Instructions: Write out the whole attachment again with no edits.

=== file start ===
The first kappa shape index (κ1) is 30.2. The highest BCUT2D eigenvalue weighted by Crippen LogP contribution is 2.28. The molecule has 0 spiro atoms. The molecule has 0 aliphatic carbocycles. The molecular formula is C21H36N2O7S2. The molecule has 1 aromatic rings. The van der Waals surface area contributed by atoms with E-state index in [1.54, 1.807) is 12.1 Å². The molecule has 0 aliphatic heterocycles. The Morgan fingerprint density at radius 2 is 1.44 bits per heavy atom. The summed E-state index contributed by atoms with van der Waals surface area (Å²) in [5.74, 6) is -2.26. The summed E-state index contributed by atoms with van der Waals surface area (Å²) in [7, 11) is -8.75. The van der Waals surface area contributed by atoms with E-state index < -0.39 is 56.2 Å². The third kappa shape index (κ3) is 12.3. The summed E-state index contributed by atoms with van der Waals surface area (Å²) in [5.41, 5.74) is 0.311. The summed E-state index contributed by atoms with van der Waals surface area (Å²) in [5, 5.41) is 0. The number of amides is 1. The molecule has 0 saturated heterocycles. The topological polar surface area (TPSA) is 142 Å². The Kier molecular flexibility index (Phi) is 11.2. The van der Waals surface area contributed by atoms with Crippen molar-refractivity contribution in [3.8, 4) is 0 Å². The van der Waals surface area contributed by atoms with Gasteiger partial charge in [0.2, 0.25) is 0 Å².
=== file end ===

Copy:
The first kappa shape index (κ1) is 30.2. The highest BCUT2D eigenvalue weighted by Crippen LogP contribution is 2.28. The molecule has 0 spiro atoms. The molecule has 0 aliphatic carbocycles. The molecular formula is C21H36N2O7S2. The molecule has 1 aromatic rings. The van der Waals surface area contributed by atoms with E-state index in [1.54, 1.807) is 12.1 Å². The molecule has 0 aliphatic heterocycles. The Morgan fingerprint density at radius 2 is 1.44 bits per heavy atom. The summed E-state index contributed by atoms with van der Waals surface area (Å²) in [5.74, 6) is -2.26. The summed E-state index contributed by atoms with van der Waals surface area (Å²) in [7, 11) is -8.75. The van der Waals surface area contributed by atoms with E-state index < -0.39 is 56.2 Å². The third kappa shape index (κ3) is 12.3. The summed E-state index contributed by atoms with van der Waals surface area (Å²) in [5.41, 5.74) is 0.311. The summed E-state index contributed by atoms with van der Waals surface area (Å²) in [5, 5.41) is 0. The number of amides is 1. The molecule has 0 saturated heterocycles. The topological polar surface area (TPSA) is 142 Å². The Kier molecular flexibility index (Phi) is 11.2. The van der Waals surface area contributed by atoms with Crippen molar-refractivity contribution in [3.8, 4) is 0 Å². The van der Waals surface area contributed by atoms with Gasteiger partial charge in [0.2, 0.25) is 0 Å².